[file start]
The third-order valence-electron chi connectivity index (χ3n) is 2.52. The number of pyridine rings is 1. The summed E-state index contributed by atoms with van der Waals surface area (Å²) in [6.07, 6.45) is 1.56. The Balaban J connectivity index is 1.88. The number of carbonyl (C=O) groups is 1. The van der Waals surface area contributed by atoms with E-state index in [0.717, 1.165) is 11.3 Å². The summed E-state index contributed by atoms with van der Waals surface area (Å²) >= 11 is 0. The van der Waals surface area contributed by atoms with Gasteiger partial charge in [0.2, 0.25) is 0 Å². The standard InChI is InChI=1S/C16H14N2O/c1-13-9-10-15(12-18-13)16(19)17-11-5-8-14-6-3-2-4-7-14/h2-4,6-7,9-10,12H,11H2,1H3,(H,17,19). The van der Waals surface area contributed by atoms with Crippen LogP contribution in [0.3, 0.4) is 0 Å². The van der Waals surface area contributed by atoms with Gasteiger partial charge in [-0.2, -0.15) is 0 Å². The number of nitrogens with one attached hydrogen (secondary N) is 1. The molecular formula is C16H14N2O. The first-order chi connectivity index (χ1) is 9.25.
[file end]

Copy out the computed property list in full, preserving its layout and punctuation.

The third-order valence-electron chi connectivity index (χ3n) is 2.52. The number of pyridine rings is 1. The summed E-state index contributed by atoms with van der Waals surface area (Å²) in [6.07, 6.45) is 1.56. The Balaban J connectivity index is 1.88. The number of carbonyl (C=O) groups is 1. The van der Waals surface area contributed by atoms with E-state index in [0.717, 1.165) is 11.3 Å². The summed E-state index contributed by atoms with van der Waals surface area (Å²) >= 11 is 0. The van der Waals surface area contributed by atoms with Gasteiger partial charge in [0.2, 0.25) is 0 Å². The standard InChI is InChI=1S/C16H14N2O/c1-13-9-10-15(12-18-13)16(19)17-11-5-8-14-6-3-2-4-7-14/h2-4,6-7,9-10,12H,11H2,1H3,(H,17,19). The van der Waals surface area contributed by atoms with Crippen LogP contribution in [0.3, 0.4) is 0 Å². The van der Waals surface area contributed by atoms with Gasteiger partial charge in [-0.2, -0.15) is 0 Å². The number of nitrogens with one attached hydrogen (secondary N) is 1. The molecular formula is C16H14N2O. The first-order chi connectivity index (χ1) is 9.25.